Police stop tunnel blockade by French farmers

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The Independent Online

French police stopped protesting farmers from blockading the entrance to the Channcel tunnel as demonstrations over the price of fuel in France escalated.

French police stopped protesting farmers from blockading the entrance to the Channcel tunnel as demonstrations over the price of fuel in France escalated.

The FNSEA farmers union sent tractors to the entrance of the Channel Tunnel to try to block freight transport from crossing to England.

But police, who had also failed to intervene in previous blockades by fishermen at Channel ferry ports, stopped about 20 tractors from nearing the entrance.

Officers set up roadblocks to stop tractors reaching the tunnel's freight terminal near Calais.

The move was in stark contrast to last week's tunnel blockade by fishermen when police at the scene stood by while protesters prevented angry British travellers from entering the tunnel.

Other professions, including taxi drivers and farmers, have joined the expanding strike.

More French petrol stations put up empty signs today as the French truckers' protest over the high cost of fuel spread. Taxi drivers joined in by planning to disrupt Paris traffic.

Truckers stepped up their blockade of the nation's fuel depots yesterday after the government said no to further compromise and demanded an end to protests that began Monday.

French truckers have sealed off roads to nearly 100 of the country's oil refineries and fuel depots to protest soaring fuel prices and high taxes. After Britain, France has the second highest fuel taxes in the 15-nation European Union.

Parisian taxi drivers also planned a new "Operation Escargot": driving at snail's pace into the city from the airports to annoy other drivers. With fuel in France growing scarce in a growing number of regions, some drivers crossed into neighboring countries to fill their tanks.

Flights have been canceled or rerouted at the Lyon airport and hundreds of petrol stations have had to close. Still others have been ordered to save their fuel for police, hospital and emergency vehicles.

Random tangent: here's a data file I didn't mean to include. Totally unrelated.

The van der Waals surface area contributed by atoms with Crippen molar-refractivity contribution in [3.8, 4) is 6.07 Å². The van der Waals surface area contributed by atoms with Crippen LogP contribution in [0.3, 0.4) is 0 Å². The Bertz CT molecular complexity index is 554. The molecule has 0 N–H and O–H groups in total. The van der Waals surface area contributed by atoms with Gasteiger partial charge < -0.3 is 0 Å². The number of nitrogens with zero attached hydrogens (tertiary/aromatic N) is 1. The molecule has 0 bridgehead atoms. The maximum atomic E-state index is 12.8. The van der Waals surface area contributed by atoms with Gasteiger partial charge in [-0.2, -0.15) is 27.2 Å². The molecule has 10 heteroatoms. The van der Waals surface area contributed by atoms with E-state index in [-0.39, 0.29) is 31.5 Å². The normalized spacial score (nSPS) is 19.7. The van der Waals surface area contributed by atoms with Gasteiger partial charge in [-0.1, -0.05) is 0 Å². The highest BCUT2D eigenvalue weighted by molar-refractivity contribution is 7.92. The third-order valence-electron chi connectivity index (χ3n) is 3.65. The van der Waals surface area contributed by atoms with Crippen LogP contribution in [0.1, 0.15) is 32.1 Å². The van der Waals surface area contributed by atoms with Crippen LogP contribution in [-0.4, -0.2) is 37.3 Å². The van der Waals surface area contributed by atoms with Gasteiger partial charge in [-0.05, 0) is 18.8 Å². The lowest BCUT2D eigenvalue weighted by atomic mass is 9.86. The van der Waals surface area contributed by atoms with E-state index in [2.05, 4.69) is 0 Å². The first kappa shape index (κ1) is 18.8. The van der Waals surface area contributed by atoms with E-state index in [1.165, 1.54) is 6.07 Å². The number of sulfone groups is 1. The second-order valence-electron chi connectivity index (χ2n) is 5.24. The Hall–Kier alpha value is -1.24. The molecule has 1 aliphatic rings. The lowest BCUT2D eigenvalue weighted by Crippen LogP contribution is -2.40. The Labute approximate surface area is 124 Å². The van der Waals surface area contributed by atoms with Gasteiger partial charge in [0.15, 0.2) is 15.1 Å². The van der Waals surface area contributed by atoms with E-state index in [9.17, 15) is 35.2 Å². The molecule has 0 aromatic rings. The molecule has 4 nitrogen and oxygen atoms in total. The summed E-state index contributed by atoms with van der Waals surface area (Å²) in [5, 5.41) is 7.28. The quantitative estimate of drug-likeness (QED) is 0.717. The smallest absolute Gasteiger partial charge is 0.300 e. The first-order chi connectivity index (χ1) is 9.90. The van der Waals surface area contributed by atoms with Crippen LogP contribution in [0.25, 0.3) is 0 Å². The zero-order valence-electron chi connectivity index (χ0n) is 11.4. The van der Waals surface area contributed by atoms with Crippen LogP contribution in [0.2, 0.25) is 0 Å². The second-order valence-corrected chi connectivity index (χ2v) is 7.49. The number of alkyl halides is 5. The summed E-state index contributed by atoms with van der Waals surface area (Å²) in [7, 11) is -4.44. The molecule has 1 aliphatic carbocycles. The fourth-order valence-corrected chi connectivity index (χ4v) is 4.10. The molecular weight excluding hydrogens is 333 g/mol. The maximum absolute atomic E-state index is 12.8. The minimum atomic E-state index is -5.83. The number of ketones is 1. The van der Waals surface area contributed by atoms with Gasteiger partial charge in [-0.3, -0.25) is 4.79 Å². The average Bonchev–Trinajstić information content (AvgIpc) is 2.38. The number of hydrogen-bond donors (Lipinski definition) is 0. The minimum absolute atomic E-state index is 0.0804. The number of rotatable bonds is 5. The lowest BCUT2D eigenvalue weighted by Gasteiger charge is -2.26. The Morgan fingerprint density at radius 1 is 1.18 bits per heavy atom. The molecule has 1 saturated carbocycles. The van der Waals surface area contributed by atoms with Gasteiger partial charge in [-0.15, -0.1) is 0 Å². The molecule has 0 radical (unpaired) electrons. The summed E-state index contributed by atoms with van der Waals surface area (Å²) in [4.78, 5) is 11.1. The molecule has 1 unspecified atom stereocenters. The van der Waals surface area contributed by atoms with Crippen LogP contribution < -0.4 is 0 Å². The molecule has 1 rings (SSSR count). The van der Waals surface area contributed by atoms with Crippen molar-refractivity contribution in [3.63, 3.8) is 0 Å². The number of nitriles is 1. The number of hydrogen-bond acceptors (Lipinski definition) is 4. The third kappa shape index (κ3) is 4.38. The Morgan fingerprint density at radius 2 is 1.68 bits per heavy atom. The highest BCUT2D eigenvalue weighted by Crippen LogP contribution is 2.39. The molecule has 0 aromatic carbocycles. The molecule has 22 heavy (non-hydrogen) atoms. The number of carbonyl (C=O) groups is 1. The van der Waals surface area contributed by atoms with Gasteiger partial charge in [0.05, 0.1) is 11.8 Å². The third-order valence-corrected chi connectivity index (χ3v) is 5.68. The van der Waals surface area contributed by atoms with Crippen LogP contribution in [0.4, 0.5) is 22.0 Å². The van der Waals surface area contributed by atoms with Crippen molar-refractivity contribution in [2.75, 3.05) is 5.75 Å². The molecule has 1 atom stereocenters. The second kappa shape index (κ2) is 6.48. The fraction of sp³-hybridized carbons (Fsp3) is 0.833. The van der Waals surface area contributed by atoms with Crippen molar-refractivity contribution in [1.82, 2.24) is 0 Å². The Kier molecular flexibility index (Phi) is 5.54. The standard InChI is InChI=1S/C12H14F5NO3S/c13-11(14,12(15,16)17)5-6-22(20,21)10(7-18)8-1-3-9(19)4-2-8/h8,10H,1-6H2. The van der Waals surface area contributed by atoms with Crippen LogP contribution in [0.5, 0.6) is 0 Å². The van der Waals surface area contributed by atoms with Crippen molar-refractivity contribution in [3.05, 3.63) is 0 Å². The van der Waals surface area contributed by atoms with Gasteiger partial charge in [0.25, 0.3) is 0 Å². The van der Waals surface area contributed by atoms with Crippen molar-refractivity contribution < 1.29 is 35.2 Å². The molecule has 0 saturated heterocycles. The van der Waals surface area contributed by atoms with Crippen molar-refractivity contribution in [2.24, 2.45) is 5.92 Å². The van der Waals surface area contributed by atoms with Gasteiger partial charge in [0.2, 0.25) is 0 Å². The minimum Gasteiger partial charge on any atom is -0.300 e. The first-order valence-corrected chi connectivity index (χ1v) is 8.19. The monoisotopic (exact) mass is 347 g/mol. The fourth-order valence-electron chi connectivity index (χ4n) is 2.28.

School cafeterias in the Vosges region faced shortages as food suppliers ran out of petrol for their trucks, Le Parisien newspaper reported Wednesday. Rental car agencies in some regions had to turn away clients.

"We have barely any gas to offer to clients," said Davy Vasquez, an employee at the Budget agency in the western city of Nantes.

Transport Minister Jean-Claude Gayssot asked protesters to think of the potential disastrous effects on the national economy, which has rebounded in past years after a decade-long stagnation.

"If we let things go on, that could break the process of growth and development that's going on in our country," Gayssot told RTL radio.

Prime Minister Lionel Jospin's was sharp with the truckers, saying the government would go "no farther" and saying there would be no more negotiations.

The prime minister's ultimatum came after his Green Party allies said his concessions broke promises to promote environmental policies. The Greens say France should favour rail traffic over the more polluting trucks to carry freight.

The government has offered to give truckers a 35-centime (5-cent) reimbursement per litre of fuel this year, and a 25-centime (3.5-cent) refund per litre on gasoline taxes next year.

Two of France's three principal freight unions refused to accept the government's offer yesterday, while one accepted.

Truckers say the cost of diesel fuel has risen 40 percent in the past year. One litre of diesel fuel in France costs 5.45 francs per litre (dlrs 2.84 per gallon), compared to a current average of 2.9 francs per litre (dlrs 1.58 francs per gallon) in the United States.

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